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The formation of cold core filaments on an idealized continental shelf is investigated using a numerical model to simulate the ocean's response to surface cooling. A horizontal density gradient forms because of uneven buoyancy loss due to the sloping bottom, and this gradient induces an alongshelf current in thermal wind balance, that in time becomes unstable. As the instabilities grow, filaments, and later eddies, are generated so that dense water near the coast is mixed offshore. Scaling arguments of the filament wavelength indicate that the current is baroclinically unstable, and an analytical model of the frontal expansion with time is in very good agreement with the simulations. This study was inspired by satellite observations of sea surface temperature on the West Florida Shelf during the winter months, in which it is clearly seen that cold core filaments extend from a thermal front. Numerical experiments are therefore designed to allow for reliable comparisons with conditions in this region.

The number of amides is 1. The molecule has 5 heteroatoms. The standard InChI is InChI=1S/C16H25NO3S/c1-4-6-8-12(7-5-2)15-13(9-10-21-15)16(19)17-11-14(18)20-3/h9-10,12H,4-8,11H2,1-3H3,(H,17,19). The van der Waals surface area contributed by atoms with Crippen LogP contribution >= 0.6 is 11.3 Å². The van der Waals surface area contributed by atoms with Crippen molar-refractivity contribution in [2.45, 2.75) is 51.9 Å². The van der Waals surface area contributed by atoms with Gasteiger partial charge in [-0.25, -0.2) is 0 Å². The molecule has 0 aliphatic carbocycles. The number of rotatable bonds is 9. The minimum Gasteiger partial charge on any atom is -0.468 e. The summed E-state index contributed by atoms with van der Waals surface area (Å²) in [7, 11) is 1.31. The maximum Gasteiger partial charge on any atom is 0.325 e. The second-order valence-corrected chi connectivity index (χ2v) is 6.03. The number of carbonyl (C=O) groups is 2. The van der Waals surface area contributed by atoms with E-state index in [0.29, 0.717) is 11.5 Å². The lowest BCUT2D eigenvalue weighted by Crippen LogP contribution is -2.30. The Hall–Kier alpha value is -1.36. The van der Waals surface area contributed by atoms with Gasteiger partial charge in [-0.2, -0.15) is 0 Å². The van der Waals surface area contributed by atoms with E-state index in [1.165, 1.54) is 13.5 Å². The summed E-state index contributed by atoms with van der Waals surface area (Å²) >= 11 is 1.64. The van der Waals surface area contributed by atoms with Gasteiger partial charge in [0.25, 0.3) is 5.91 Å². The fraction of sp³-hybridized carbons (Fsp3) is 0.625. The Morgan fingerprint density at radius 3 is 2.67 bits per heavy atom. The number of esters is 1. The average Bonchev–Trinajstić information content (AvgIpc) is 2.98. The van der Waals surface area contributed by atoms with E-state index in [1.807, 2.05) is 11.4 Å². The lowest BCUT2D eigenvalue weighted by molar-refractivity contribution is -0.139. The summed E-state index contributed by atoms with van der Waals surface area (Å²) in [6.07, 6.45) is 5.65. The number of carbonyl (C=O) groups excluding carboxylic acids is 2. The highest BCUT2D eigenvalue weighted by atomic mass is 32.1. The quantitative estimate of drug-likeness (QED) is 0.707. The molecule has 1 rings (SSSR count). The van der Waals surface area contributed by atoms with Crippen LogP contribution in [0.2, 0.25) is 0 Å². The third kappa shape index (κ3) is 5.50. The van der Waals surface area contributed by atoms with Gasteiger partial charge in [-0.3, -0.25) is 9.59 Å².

A Dissertation submitted to the Department of Oceanography in partial fulfillment of the requirements for the degree of Doctor of Philosophy.
Includes bibliographical references.
James J. O’Brien, Professor Directing Dissertation; Steven L. Blumsack, Outside Committee Member; Doron Nof, Committee Member; Allan J. Clarke, Committee Member; William Landing, Committee Member; Steven L. Morey, Committee Member.
Florida State University
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